By Cassandra Cat
Did you know that not only dry food is the culprit, but declawing causes diabetes too.
The diabetes connection…..When we printed the list of declawed cats to inspect, one thing immediately caught our eye: nearly every diabetic cat Animal Ark currently houses was on the list, with only one exception. To be clear: the general population of declawed cats is always around 25% of the total population. The fact that the percentage of diabetic cats that were declawed was near 100% was startling, to say the least. I decided to review the diabetic cats Animal Ark has seen over the last couple of years. More than 50% of them were declawed. I began asking veterinarians about the possible connection to declawing and diabetes.
One topic kept coming up: Cortisol. Cortisol is a chemical produced by the body to manage chronic pain. It also dramatically affects blood glucose levels. Ironically, elevated cortisol is also a risk factor for diabetes. The linkage may be even more compelling than that, because cats with pain in their paws are more likely to be sedate, get less exercise and are, therefore, more prone to being overweight, another contributing factor for diabetes.
Take Miracle, for example, a very overweight, diabetic declawed cat. When she came to Animal Ark, we had assumed the fact that she limped so badly was a result of her severe weight problem. However, as she has been trimming down, her limping is getting worse. After watching the Paw Project and examining her paws, it seems clear she is suffering from several of the long-term complications from the declaw procedure.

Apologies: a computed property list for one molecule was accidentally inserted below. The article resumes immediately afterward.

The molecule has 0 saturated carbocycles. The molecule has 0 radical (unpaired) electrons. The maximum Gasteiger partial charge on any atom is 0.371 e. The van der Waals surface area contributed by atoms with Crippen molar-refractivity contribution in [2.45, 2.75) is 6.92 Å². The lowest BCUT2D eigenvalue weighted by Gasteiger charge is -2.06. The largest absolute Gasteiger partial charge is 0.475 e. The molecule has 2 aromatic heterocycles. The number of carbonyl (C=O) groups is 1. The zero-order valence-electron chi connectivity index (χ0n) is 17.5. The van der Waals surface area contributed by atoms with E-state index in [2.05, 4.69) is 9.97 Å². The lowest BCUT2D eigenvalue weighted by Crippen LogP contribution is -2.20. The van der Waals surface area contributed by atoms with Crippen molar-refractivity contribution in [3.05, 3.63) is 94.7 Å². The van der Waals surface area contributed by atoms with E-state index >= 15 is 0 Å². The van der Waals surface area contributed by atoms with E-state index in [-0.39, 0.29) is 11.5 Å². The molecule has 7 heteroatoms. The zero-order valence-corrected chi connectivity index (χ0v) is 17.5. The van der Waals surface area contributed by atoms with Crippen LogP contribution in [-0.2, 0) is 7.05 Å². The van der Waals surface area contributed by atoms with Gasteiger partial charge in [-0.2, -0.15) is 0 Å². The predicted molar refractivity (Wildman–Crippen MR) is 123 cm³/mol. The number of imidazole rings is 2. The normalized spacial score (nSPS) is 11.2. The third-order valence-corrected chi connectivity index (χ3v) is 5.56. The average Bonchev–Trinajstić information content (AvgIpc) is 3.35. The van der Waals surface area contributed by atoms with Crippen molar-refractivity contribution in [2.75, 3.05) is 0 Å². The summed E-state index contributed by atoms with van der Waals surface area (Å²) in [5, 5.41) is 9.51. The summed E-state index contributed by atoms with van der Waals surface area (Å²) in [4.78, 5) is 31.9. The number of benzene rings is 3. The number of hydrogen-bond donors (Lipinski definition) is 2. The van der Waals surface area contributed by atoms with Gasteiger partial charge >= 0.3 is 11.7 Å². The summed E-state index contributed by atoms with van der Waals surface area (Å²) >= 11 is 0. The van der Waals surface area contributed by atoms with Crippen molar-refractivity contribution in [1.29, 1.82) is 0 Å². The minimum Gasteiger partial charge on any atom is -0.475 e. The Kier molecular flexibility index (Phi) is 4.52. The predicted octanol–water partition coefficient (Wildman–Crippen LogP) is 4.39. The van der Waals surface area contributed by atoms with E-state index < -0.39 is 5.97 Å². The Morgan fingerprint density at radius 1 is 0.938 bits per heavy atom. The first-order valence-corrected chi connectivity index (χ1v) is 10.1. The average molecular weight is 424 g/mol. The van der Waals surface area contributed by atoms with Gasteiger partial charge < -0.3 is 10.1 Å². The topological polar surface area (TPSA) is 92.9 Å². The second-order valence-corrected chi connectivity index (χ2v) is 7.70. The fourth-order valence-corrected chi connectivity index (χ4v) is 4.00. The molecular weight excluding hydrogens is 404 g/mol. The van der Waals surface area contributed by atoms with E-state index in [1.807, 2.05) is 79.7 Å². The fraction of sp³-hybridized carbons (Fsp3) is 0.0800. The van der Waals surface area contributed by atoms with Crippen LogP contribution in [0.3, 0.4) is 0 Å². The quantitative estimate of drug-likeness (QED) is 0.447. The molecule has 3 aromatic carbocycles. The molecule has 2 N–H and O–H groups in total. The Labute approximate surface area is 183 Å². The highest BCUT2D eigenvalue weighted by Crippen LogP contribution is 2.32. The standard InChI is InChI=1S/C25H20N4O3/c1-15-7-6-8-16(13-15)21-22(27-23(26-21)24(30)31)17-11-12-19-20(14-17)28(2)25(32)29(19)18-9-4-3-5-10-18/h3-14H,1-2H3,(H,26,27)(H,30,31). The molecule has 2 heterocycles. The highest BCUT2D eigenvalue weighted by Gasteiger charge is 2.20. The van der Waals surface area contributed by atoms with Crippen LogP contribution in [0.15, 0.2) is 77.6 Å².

Animal Ark’s relatively limited data set may not be enough to prove a link between declawing and diabetes. However, if a link were to be demonstrated it would go a long way toward clinically proving that declawed felines, even those with no obvious complications from the procedure, are suffering from long-term, chronic pain.
To help compile a more complete data set, I am asking shelters and rescue organizations to review records of their diabetic cats to determine how many of them had been declawed. I have also created a simple form they can fill out to submit their findings. You can help with this effort by sharing this article and asking the shelters and rescue groups you support to submit their information.
Two links. The first is a page on declawing not on this website and the second is the source of this comment; a Facebook page.
Please comment if you care for a cat who is both declawed and diabetic.